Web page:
EVENT REPORTS – Rockingham International

Event reports sponsored by Elite Horse Owners


Lorna Collins reports…


“Welcome to Northamptonshire’s version of Glastonbury,” was a dry comment from a passerby in the stabling. As my rather dilapidated lorry was towed onto surely the muddiest field in England, and by far the wettest part of the great Rockingham Castle estate, I wondered what on I was letting myself into, here for the onslaught of 4 days of international horse trials.

Indeed. One lasting memory for the stable-cohort was that squelch we heard and felt when we pushed our welly onto the flush lever on the floor of the not-so-delightful pink loos in the stable park. Stuck in the mud in a portaloo. What a moment. Wading back to my jalopy, I looked ever-longingly at all those humungous fancy lorries, complete with pop out en suites, et al.

But torrents of rain every day never wavered the dazzling competition. There really was something for everyone at Rockingham: International horse trials, at 1* and 2*, a variety of classes at Novice, Pre-Novice and Intermediate, and then an onslaught of Pony Club, Riding Club and Young Event Horse classes. Horses and ponies were everywhere. Despite the complex system of signs, maps and officials with whistles, it was easy to get lost. Non-horsey other halves, along for the ride, could be found in the food corner, selecting from an interesting and eclectic selection of nosh; or wandering around the numerous tradestands.

Those who came for the atmosphere and buzz were not disappointed. The showjumping arena was surrounded by white tents selling goodies. Throngs of spectators swarmed around, gagging at the action. The showjumping courses were stiff. There were few clear rounds in all sections. Officials moved the fences as best they could, but the going was very sticky and lots of horses got stuck in the mud. On the final day, for Intermediate and Novice classes, they decided to move the showjumping to a different arena. This was a popular decision.

A popular winner of the CCI* was Andrew Nicholson, who sailed round on a horse called As Is. As is his current form of late, he won the class efficiently, stylishly, effortlessly. As Is, so aptly named, is owned by Mrs. Deborah Sellar, who also owns the horse of the moment, that’s Badminton hero Nereo. Nicholson/Sellar combination are proving unbeatable. Enough said.DSC_8646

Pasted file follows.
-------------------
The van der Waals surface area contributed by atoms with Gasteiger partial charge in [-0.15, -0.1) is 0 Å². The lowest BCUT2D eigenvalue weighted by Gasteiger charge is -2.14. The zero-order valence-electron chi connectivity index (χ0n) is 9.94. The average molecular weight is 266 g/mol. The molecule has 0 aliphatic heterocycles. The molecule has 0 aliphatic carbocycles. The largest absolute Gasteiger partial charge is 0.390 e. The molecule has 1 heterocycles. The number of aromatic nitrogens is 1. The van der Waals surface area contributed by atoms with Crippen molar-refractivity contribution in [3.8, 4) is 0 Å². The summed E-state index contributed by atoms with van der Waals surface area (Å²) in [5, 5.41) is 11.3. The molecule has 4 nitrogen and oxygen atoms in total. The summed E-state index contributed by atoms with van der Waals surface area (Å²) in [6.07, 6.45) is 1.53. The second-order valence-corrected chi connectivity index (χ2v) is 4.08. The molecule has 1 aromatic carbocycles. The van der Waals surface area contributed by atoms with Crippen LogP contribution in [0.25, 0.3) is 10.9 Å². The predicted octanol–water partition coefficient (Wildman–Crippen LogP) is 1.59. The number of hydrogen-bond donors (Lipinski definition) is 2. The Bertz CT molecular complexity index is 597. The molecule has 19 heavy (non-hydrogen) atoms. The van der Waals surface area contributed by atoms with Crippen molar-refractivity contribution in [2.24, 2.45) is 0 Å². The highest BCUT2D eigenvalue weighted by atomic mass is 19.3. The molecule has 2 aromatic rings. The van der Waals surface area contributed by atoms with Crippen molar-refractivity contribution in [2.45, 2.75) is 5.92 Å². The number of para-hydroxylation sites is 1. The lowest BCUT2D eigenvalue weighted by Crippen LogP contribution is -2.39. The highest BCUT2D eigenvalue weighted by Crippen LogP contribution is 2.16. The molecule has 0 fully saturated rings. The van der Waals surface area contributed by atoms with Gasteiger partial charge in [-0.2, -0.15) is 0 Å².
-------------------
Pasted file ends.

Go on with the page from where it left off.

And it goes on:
The CIC2* was won from start to finish by Kitty King on her Vendredi Biats. Kitty was thrilled with her success, and enjoyed a fabulous Rockingham experience. She said to your reporter: 

“I think Rockingham is a lovely event to compete at and it is very educational for the horses with atmospheric arenas and good jumping tracks. I was thrilled with Vendredi Biats and the way he performed in all three phases. He made it all feel very easy and loved the mud. Two of his owners that could come and support him yesterday had a wonderful day and really enjoyed the event.”

The CIC2* and Intermediate cross country courses are built by Captain Mark Phillips, whilst the Novice and Pre-Novice courses are built by Philip Herbert. Competitors were full of praise: “It’s a big, bold, galloping track, which uses the terrain of the land so naturally. It’s rare, and quite refreshing: there are no skinnies or corners in the pre-novice.” said one rider, Lorna Triggs, about the Pre-Novice. Ibby Machpherson skipped around the Pre-Novice on Bountiful Bess, after a brilliant score of 16 in the dressage. Ibby is well-known for her skills on the flat, so this was no surprise, but still an excellent score, no less. Ex-racehorse Bountiful Bess is also gathering a prominent reputation for success, this being her second win in succession. She won last week at Aston le Walls.

Clare Chamberlayne was quick to compliment the Novice course: “It’s an old fashioned track, like galloping round a hunter trial. You just need to keep kicking on.” Ever the professional, but so modest, Clare won a Novice section on her father Mark’s Alvescot Magic Jewel. Her comment was that this victory “has taken us all by surprise, most of all me!” The name fits this horse, since he was bought cheaply from Alvescot Stud.  Problems and injuries have beset Jewel, but he has come out on top, just as Mark Chamberlayne always predicted when he first picked him out as a youngster. Clare said she is especially “Thrilled for my father who has loved and adored the horse.”